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my 2 cents about the whole teacher thing
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Brian Tairaku Ritchie
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PostPosted: 2012-02-10, 01:52    Post subject: my 2 cents about the whole teacher thing Reply with quote

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J. Danza wrote:
I remember praising my South Indian master after he played the most outrageous drum solo, and he answered: "that was nothing... you should have heard my guru play". That taught me a beautiful lesson: at whatever level we are, we always will have someone to look up to... music is an ever humbling and joyful path.


Sure, as long as we are inspired to continue by these experiences. I met a dude (who is now a shakuhachi player) who quit sax for some years because he was so intimidated by seeing Coltrane play. My favorite thing is when musicians tell me "You inspired me to start playing." That happens to me on bass and shakuhachi. It's better than just being told, "You are good."
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chikuzen
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PostPosted: 2012-02-10, 08:24    Post subject: my 2 cents about the whole teacher thing Reply with quote

Okay Very Happy
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Last edited by chikuzen on 2012-02-10, 14:58; edited 1 time in total
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Johnny Filter
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PostPosted: 2012-02-10, 13:13    Post subject: my 2 cents about the whole teacher thing Reply with quote

Okay Mort de Rire
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why pitch?
why no pitch?
sound of hiccup
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Brian Tairaku Ritchie
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PostPosted: 2012-02-10, 20:57    Post subject: my 2 cents about the whole teacher thing Reply with quote

chikuzen wrote:
Okay Very Happy


I liked your original response better! Okay Arrow Shocked Cool
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chikuzen
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PostPosted: 2012-02-11, 05:32    Post subject: my 2 cents about the whole teacher thing Reply with quote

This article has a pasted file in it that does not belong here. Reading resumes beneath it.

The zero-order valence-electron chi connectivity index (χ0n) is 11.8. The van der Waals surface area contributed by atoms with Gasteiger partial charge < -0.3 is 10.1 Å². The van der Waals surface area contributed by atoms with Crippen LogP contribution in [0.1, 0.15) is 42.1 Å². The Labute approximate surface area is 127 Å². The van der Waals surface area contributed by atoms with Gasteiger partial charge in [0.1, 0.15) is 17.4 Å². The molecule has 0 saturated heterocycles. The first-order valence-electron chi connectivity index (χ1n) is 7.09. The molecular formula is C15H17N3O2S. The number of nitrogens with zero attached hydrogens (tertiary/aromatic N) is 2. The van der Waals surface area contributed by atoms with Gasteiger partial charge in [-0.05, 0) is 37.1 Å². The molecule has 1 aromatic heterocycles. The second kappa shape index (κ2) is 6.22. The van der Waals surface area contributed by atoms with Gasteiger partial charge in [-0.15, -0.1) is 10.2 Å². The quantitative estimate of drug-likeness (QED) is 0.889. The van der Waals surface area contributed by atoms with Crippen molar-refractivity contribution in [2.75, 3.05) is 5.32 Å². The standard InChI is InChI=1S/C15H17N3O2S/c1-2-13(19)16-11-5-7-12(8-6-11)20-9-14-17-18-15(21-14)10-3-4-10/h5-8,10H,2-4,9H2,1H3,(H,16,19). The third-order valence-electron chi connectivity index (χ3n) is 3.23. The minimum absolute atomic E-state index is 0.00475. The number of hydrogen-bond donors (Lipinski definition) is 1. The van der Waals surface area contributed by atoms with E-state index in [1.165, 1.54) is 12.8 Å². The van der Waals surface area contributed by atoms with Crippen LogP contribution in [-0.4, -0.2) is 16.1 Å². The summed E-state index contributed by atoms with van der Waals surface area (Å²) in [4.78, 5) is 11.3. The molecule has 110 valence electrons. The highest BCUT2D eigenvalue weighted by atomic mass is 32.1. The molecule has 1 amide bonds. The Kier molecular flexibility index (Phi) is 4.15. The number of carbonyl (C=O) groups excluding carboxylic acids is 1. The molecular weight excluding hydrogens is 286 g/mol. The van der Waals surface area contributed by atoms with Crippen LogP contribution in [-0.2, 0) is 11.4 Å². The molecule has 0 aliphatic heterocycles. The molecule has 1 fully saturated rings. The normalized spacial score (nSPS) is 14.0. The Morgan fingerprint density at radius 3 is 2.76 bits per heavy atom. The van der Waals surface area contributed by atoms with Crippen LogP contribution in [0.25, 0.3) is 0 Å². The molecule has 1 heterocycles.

I always get up in the morning and delete any post I wrote the night before that was fueled with George Dickel or his cousin Jack Daniel. Although all of them are honest they don't all make a lot of sense to me.
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Brian Tairaku Ritchie
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PostPosted: 2012-02-11, 09:14    Post subject: my 2 cents about the whole teacher thing Reply with quote

chikuzen wrote:
I always get up in the morning and delete any post I wrote the night before that was fueled with George Dickel or his cousin Jack Daniel. Although all of them are honest they don't all make a lot of sense to me.


There are a few kinds of booze that leave shakuhachi players completely lucid and coherent.





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Jeff Cairns
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PostPosted: 2012-02-11, 12:27    Post subject: my 2 cents about the whole teacher thing Reply with quote

At least that's what THEY say.
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Justin Senryu
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PostPosted: 2012-02-26, 15:20    Post subject: my 2 cents about the whole teacher thing Reply with quote

Brian Tairaku Ritchie wrote:

I don't know how long or what the criteria are for Shihan in KSK


I do not often come to the forum and have been offline in meditation retreat here in India for the last few weeks so, sorry if this is an old topic alredy, but someone wrote to me saying that it was implied by a member of the forum that I was awarded my shihan too early. So I thought to respond a little to some questions raised here, such as yours Brian about how it works in Chikushinkai, as Yokoyama-sensei's school is known in Japan. I can also tell a little about my own history, since questions have been raised.

I was first authorised to teach by Michael Coxall in England within my first year of study (with him in England and Kurahashi Yoshio in Japan). This is not regular, but I had studied diligently and already a good number of pieces, and Michael said it would be good for me to teach. However, instead, I packed my things and went to live in Japan. After some time studying with Furuya Teruo who was by then the top teacher in Chikushinkai aside from Yokoyama himself, Furuya-sensei said that I was at the level of shihan. However, Yokoyama-sensei wanted me to learn from him directly. This took some time to arrange, and so it was another year before I acquired my shihan licence. I believe that may have been about 3 years since starting shakuhachi, as Brian said, though I forget now. It may be on my website if anyone cares to look.